By Jaylan Boyle, Senior Contributing Reporter
RIO DE JANEIRO – A recent study conducted by the University of Brasilia has revealed that one in five Brazilian women (22 percent) under forty years of age have undergone at least one illegal abortion. This compares about one-third of U.S. women that will have had an abortion if current trends continue.
Counter to expectation, the study has shown that the circumstances surrounding many Brazilian terminations are quite different to what might be considered typical in the west: Rather than single adolescents or older women, almost sixty percent of respondents admitted to aborting while in the prime reproductive age range of eighteen to 29.
“Most are married women, church going with children and low levels of education” said anthropologist Debora Dinz from the University of Brasilia Bioethics, Human Rights and Gender Department, who directed the study released last week.
In a country with the largest Catholic population in the world, there is room for two exceptions to the law: A women may terminate where rape is responsible for conception, and where the life of the pregnant woman could be endangered by carrying to term. The reality however is that pursuing these avenues is time-consuming and difficult, meaning that many poor candidates go for the black market option.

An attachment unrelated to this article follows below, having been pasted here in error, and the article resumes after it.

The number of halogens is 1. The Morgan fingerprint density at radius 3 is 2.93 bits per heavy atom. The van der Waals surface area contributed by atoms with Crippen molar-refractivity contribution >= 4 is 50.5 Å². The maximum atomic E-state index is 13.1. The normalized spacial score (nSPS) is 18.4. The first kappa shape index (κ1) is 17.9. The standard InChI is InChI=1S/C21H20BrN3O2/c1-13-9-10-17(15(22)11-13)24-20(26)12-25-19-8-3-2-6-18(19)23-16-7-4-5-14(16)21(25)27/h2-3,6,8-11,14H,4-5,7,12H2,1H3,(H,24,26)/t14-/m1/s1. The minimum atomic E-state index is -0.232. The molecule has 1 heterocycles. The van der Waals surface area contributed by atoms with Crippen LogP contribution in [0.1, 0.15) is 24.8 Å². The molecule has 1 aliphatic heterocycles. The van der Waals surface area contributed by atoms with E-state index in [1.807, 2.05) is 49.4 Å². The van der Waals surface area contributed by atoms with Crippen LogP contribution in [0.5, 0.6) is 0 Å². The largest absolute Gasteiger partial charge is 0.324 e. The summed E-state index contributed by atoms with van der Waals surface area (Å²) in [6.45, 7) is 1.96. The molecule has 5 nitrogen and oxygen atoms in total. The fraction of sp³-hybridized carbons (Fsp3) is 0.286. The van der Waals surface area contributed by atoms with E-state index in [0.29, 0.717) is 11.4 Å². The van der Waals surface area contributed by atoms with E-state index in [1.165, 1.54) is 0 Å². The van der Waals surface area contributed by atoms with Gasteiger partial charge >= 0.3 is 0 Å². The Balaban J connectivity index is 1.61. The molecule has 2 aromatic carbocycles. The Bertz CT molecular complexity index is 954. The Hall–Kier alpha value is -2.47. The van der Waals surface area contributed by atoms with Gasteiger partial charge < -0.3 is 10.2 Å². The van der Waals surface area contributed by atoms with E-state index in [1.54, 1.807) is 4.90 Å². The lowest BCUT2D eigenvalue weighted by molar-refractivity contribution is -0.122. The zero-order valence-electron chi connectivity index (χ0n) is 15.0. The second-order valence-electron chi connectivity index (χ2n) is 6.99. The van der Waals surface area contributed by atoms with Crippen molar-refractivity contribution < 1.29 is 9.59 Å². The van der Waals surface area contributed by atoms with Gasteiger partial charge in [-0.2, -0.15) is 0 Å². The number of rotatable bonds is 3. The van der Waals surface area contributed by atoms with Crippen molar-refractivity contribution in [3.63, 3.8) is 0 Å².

These two loopholes have also put the Brazilian state in direct opposition to the Vatican: a massive controversy was sparked in 2008 when a doctor and the family of a nine year old girl were excommunicated by the local bishop for approving of and performing the abortion of twins that were the result of sexual abuse by the girl’s stepfather.
In Brazil the issue of ‘right to life’ versus ‘right to choice’ is a very sensitive topic, as many poverty stricken women lack the resources to provide for another mouth. Every year around one million illegal terminations are performed, resulting in the hospitalization of 200,000 due to poor medical practice.
Perhaps the most poignant tragedy is not that the state finds itself in opposition to the church, but that those who need guidance the most are forced to go against the law of their faith on an individual level. Jorgina da Conceicao is one such. “We don’t live in a good situation. What would we do without god in our lives?” she says.
Her story, told by independent film makers Rafael Durao and Chantal James here in Rio, is typical in it’s circumstance, but not in it’s outcome. In reality it is difficult to prove that a termination has occurred, and so authorities don’t often prosecute.
Having obeyed the pulpit in not using birth control, Jorgina fell pregnant with her sixth child. Like millions of others, Jorgina and family live a near-subsistence life, and six children were not an option. So she spent the family’s R$50 grocery budget on black market Cytotec, a banned drug used to treat ulcers, but which is commonly used to induce miscarriage. When she bled to the point of collapse and was rushed to hospital, she was informed that she was under arrest and was placed in isolation. She was then handcuffed to a bed for a week.
Although Brazil is beginning to talk about abortion openly, applause from various women’s rights groups at the inclusion of the issue in the government’s 3rd National Program on Human Rights (PNDH 3) was silenced earlier in the year when the argument was dropped abruptly from discussion.
Much speculation points to the reluctance of election hopefuls to give any headline space to such a polarizing issue. The campaign that lobbied for the veto was headed by the church, which went so far as to liken President Lula to Herod, the biblical Judaean king who ordered the killing of baby boys in Bethlehem.